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True 24hz would be unwatchable on a tv. The flicker would be annoying. That's why tv's are mostly 120hz. It produces perfect 5:5 cadence with 24hz, and there will be no flicker, and motion is smoother. 240hz would be even better and would produce 10:10 cadence.
24hz is the same as 24fps, right? I don't see why that would be unwatchable. 240hz is like watching video (soap opera effect, right?), not film, which I don't want unless I'm playing video games or watching sports.
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post #8 of 16 Old 12-11-2019, 01:44 PM
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Originally Posted by DanielPlainv1ew View Post
24hz is the same as 24fps, right? I don't see why that would be unwatchable. 240hz is like watching video (soap opera effect, right?), not film, which I don't want unless I'm playing video games or watching sports.
They don't make 24hz tv's. The flicker would be horrible, and 60fps tv shows and sports would be a nightmare on it. The panel is 120hz. You can't make a 120hz panel 24hz. The panel takes 24fps and uses 5:5 cadence 120/24=5. And you are still watching it at 24 fps.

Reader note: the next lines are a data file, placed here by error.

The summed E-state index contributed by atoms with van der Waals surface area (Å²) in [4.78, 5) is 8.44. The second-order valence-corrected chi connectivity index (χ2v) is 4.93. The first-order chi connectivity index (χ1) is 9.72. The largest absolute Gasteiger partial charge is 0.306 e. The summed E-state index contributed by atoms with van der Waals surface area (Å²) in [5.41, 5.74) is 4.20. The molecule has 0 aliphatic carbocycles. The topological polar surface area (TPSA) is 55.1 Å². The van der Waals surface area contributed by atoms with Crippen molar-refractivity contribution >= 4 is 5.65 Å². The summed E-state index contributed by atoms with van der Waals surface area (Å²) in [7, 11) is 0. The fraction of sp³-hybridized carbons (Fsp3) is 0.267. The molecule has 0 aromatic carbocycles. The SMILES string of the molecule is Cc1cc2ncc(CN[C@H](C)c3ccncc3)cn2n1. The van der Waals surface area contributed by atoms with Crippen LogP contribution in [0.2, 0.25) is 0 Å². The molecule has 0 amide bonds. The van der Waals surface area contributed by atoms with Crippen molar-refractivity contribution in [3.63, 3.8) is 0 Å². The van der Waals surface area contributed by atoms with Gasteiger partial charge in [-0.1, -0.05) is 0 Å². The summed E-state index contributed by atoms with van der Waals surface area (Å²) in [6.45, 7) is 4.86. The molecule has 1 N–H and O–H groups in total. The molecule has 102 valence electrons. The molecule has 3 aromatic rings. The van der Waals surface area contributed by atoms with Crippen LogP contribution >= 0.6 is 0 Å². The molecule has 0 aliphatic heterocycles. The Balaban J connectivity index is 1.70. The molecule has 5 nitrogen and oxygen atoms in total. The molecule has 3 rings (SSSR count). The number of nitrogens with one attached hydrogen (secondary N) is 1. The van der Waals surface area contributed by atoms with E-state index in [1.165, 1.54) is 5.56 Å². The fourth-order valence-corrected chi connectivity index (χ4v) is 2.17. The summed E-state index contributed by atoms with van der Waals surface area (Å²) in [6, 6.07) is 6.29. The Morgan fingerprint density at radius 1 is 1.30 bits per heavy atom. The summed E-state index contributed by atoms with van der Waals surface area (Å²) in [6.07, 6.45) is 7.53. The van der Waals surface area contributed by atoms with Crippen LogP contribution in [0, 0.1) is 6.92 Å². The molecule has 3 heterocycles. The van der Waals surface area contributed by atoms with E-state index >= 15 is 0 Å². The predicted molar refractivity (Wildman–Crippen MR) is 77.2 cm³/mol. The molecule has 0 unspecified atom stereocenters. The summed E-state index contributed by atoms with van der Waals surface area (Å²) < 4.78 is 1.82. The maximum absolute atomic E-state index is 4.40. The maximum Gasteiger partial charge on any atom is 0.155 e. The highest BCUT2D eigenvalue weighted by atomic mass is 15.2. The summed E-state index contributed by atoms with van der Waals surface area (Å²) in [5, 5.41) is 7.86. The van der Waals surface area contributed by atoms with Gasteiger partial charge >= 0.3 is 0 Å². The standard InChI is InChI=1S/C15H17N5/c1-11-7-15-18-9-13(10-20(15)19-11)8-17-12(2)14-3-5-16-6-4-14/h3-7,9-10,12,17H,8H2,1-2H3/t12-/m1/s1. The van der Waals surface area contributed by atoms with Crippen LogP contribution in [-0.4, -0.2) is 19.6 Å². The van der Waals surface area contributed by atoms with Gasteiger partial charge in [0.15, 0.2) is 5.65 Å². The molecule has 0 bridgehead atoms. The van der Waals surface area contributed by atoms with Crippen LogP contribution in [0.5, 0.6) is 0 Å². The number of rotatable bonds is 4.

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post #9 of 16 Old 12-11-2019, 01:53 PM
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The soap opera effect comes from motion interpolation, not from running at 120 hz.
Disable interpolation and the display will show each 24p frame five times, as-is.

If you really want a cinema effect, consider trying "black frame insertion", especially if your display supports that natively. (Or you can transcode movies to include black frames using AVISynth or similar, and maybe madvr or something like that can also help. See https://www.testufo.com/blackframes for a test.)

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post #10 of 16 Old 12-11-2019, 02:41 PM
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Originally Posted by DanielPlainv1ew View Post